Failed Incumbent vs. Unelectable Challenger?

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In a new column for the FT, I review the uninspiring prospect of the 2012 election.

At this rate, the US presidential election of 2012 promises to be a titanic struggle between a failed incumbent and an unelectable challenger. With the election bearing down - less than two years to go - Barack Obama hit the campaign trail last week, ostensibly talking about the budget but in reality market-testing his anti-Republican message. Republicans have been slower off the mark and will need to get a move on, but the delay is understandable. They have so many weak candidates to choose from.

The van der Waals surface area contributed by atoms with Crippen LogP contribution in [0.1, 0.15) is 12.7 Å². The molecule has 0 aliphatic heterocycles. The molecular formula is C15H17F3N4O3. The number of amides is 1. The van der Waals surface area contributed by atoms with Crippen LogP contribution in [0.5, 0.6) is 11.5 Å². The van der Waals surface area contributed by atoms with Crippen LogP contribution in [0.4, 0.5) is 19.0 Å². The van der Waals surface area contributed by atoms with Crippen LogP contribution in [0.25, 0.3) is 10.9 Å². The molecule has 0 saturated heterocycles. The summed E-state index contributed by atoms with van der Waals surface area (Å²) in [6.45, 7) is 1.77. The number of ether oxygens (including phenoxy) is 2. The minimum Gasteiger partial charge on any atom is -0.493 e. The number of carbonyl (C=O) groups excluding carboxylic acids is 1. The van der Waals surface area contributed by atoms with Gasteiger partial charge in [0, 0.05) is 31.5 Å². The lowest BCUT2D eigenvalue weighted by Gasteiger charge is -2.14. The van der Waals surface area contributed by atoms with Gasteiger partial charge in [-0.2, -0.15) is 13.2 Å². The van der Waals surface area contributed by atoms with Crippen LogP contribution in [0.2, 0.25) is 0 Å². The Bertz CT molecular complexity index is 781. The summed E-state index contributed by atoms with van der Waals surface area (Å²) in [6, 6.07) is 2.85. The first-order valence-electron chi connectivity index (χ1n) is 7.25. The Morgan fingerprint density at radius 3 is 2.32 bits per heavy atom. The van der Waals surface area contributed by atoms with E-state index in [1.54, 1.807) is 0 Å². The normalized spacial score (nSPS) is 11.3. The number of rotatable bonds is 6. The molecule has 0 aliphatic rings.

Here is where I wind up:


In last November's elections, the Republican rank and file threw control of the Senate away by ejecting strong candidates and nominating duds they knew might lose. They did it with pride: they had a point to make. Will they adopt the same approach in 2012 and proudly hand victory to a beatable Mr Obama? They are thinking about it.
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Clive Crook is a senior editor of The Atlantic and a columnist for Bloomberg View. He was the Washington columnist for the Financial Times, and before that worked at The Economist for more than 20 years, including 11 years as deputy editor. Crook writes about the intersection of politics and economics. More

Crook writes about the intersection of politics and economics.

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